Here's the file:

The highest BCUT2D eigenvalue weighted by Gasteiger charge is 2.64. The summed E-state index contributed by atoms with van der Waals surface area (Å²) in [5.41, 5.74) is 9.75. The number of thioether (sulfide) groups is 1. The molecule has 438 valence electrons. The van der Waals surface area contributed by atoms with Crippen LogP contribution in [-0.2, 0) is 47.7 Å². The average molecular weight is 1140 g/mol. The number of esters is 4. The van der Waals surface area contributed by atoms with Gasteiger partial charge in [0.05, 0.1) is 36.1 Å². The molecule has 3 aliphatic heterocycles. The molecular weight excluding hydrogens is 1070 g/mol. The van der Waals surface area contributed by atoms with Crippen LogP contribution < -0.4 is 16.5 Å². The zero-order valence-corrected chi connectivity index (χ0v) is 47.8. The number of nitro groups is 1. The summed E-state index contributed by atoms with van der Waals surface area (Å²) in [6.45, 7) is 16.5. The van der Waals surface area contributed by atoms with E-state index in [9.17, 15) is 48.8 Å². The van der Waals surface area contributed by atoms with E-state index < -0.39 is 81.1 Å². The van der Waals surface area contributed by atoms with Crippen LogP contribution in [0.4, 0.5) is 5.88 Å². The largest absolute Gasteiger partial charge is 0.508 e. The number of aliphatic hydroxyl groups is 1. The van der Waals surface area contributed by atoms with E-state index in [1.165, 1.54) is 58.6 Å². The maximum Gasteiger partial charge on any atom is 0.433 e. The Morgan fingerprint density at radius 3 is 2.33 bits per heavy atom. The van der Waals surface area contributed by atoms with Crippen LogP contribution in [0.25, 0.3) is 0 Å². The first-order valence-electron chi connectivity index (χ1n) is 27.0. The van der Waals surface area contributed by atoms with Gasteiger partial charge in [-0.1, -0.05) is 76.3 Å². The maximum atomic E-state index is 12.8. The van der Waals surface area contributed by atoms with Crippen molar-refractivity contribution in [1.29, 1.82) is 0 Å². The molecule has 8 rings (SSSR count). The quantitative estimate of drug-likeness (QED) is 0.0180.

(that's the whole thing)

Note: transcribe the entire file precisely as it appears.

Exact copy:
The highest BCUT2D eigenvalue weighted by Gasteiger charge is 2.64. The summed E-state index contributed by atoms with van der Waals surface area (Å²) in [5.41, 5.74) is 9.75. The number of thioether (sulfide) groups is 1. The molecule has 438 valence electrons. The van der Waals surface area contributed by atoms with Crippen LogP contribution in [-0.2, 0) is 47.7 Å². The average molecular weight is 1140 g/mol. The number of esters is 4. The van der Waals surface area contributed by atoms with Gasteiger partial charge in [0.05, 0.1) is 36.1 Å². The molecule has 3 aliphatic heterocycles. The molecular weight excluding hydrogens is 1070 g/mol. The van der Waals surface area contributed by atoms with Crippen LogP contribution < -0.4 is 16.5 Å². The zero-order valence-corrected chi connectivity index (χ0v) is 47.8. The number of nitro groups is 1. The summed E-state index contributed by atoms with van der Waals surface area (Å²) in [6.45, 7) is 16.5. The van der Waals surface area contributed by atoms with E-state index in [9.17, 15) is 48.8 Å². The van der Waals surface area contributed by atoms with E-state index < -0.39 is 81.1 Å². The van der Waals surface area contributed by atoms with Crippen LogP contribution in [0.4, 0.5) is 5.88 Å². The largest absolute Gasteiger partial charge is 0.508 e. The number of aliphatic hydroxyl groups is 1. The van der Waals surface area contributed by atoms with E-state index in [1.165, 1.54) is 58.6 Å². The maximum Gasteiger partial charge on any atom is 0.433 e. The Morgan fingerprint density at radius 3 is 2.33 bits per heavy atom. The van der Waals surface area contributed by atoms with Crippen LogP contribution in [0.25, 0.3) is 0 Å². The first-order valence-electron chi connectivity index (χ1n) is 27.0. The van der Waals surface area contributed by atoms with Gasteiger partial charge in [-0.1, -0.05) is 76.3 Å². The maximum atomic E-state index is 12.8. The van der Waals surface area contributed by atoms with Crippen molar-refractivity contribution in [1.29, 1.82) is 0 Å². The molecule has 8 rings (SSSR count). The quantitative estimate of drug-likeness (QED) is 0.0180.